Have you just entered the world of special education? Are you beginning the IFSP or IEP planning process? If so, I am sharing my best tips (from 20+ years of experience) on special needs advocacy.
How to Become a Special Needs Advocate
If the first thought that comes to mind is that you can’t do this?
You, as a parent of a special needs child, are the best qualified person to advocate for your child. And I will say it again because it is worth repeating:
You are the best person qualified to advocate for your child.
Yes, it’s true!
You. Go look in the mirror… I’ll wait. Just be sure to come back.
Are you back?
To become a special needs advocate, and more importantly, to take the first step into becoming an advocate for your child? This one big thing needs to happen:
Your mindset has to change.
Without this incredibly important mindset shift? You will be spinning in circles.
I had my own ah-ha moment the year that I made Santa Claus cry.
And, my friend, I could very well still be on the path of overwhelmed IEP meeting attendee had I not started listening to myself. Had I not started realizing that wow — I am capable of doing this. And that yes, I am capable of asking for the things that my daughter needs.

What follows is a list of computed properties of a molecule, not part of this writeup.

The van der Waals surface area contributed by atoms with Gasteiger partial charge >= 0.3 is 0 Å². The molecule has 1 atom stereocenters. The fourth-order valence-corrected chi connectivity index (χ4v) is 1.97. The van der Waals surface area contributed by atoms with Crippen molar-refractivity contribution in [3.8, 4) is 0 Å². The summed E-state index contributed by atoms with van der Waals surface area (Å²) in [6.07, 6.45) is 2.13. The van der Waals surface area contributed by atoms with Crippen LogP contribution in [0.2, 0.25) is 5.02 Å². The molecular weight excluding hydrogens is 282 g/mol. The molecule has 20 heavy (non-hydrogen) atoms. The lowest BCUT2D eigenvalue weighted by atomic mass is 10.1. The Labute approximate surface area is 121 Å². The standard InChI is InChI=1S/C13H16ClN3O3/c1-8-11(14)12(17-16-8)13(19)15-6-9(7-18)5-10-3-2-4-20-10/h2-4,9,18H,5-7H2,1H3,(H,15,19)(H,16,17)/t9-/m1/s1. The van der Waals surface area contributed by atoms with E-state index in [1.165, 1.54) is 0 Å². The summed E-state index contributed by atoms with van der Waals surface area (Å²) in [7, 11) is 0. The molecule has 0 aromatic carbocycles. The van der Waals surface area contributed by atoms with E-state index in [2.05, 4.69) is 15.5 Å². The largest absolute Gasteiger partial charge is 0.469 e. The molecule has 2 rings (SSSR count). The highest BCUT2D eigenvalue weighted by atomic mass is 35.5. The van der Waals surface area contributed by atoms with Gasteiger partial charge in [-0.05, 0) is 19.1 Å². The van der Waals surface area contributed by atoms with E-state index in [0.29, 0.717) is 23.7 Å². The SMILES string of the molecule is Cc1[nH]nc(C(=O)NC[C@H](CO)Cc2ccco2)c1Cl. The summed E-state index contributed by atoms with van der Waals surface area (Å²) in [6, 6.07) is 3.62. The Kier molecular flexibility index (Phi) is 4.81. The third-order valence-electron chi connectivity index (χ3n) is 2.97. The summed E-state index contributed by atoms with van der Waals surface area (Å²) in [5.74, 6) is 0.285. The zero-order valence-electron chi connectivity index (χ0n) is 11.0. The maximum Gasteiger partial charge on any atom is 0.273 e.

I came to realize that yes, I am my daughter’s advocate.
Even among the licensed professionals and the certified therapists. The teachers with their years of classroom experience and advanced college degrees.
I am the expert on my daughter.
I am the most qualified to be her advocate.
IFSP and IEP Advocacy
So, you might be thinking, that’s all well and good.
But what about making sense of this whole IFSP or IEP thing? What can parents do about special education advocacy? Especially when special education advocacy has so much language that’s hard to understand. I get it. Really, I do get it. Special education terminology can be enough to make your head spin. Add in the world of the Extended School year? And we really don’t get much of a break.
But, it doesn’t have to be that way.
Once you get a better understanding and a better grasp on these terms, and understand the way that the laws work, special education is so much easier.
Or, at least, that’s how I felt.
But, I also looked at it from the approach of taking a journey.
I knew, after all, that learning how to advocate would be an important skill. And one that I would likely need for the rest of my daughter’s life.